• About how much time per day did my child receive special education help?
  • What can I recall about the results of my child’s most recent evaluation or review? About how long ago was it?
  • What can I recall about the goals on my child’s most recent IEP or 504 plan? What was he/she working on?
  • How much time did my child receive instruction in the regular education classroom?
  • What curriculum materials were used with my child in either regular or special education? (Do I remember the name of the reading or math program?)
  • Did my child have a behavior plan? What behaviors were of concern? What was the plan?
  • Did my child receive any accommodations or modifications—in the classroom such as special seating or devices, or on tests such as extra time?

Promote Resilience and Adjustment

The need to relocate suddenly creates unique coping challenges. It may contribute to the social, environmental, and psychological stress experienced by your children and family. Children will be most affected by the reactions of their parents and other family members, the duration of the relocation, their natural coping styles and emotional reactivity, and their ability to stay connected with friends and other familiar people and activities. To the extent possible, parents and other caregivers should:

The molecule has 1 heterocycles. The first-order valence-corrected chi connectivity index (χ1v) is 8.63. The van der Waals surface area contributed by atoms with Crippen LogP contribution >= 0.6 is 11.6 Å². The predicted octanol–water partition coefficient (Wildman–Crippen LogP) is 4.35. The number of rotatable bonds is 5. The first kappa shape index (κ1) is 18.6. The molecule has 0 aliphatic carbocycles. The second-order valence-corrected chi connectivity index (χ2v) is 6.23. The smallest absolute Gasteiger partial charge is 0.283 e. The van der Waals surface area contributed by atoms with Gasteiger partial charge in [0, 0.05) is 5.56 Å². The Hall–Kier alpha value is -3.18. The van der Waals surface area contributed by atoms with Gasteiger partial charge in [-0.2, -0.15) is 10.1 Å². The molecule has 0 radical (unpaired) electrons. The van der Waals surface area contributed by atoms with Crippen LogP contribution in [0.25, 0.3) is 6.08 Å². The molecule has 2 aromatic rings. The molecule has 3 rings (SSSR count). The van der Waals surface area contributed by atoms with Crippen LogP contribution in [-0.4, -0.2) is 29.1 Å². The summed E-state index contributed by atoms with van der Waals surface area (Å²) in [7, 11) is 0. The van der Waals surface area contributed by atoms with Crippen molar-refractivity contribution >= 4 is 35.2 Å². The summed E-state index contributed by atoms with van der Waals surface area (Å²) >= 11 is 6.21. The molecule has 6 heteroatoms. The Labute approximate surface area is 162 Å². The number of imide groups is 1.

• Provide opportunities for children to see or connect with old friends, as well as develop new friendships.
  • Allow your child to take items that bring comfort to school if this helps relieve anxiety.
  • Establish some daily routines so that the child is able to have a sense of what to expect (including returning to school as soon as possible).
  • Provide opportunities for your child to share ideas, and listen carefully to their concerns or fears.
  • Emphasize your child’s resiliency and competencies. Help them identify what they have done in the past that helped them cope when they were frightened or upset. Bring their attention to other communities that have experienced natural disasters and recovered.
  • Be sensitive to the disruption that relocation may cause, and be responsive to your child’s needs.
  • Consider the developmental level and unique experiences of each child; it is important to remember that as children vary, so will their responses to the disruption of relocation.
  • Encourage your child to participate in extra-curricular activities, if this is something they enjoy.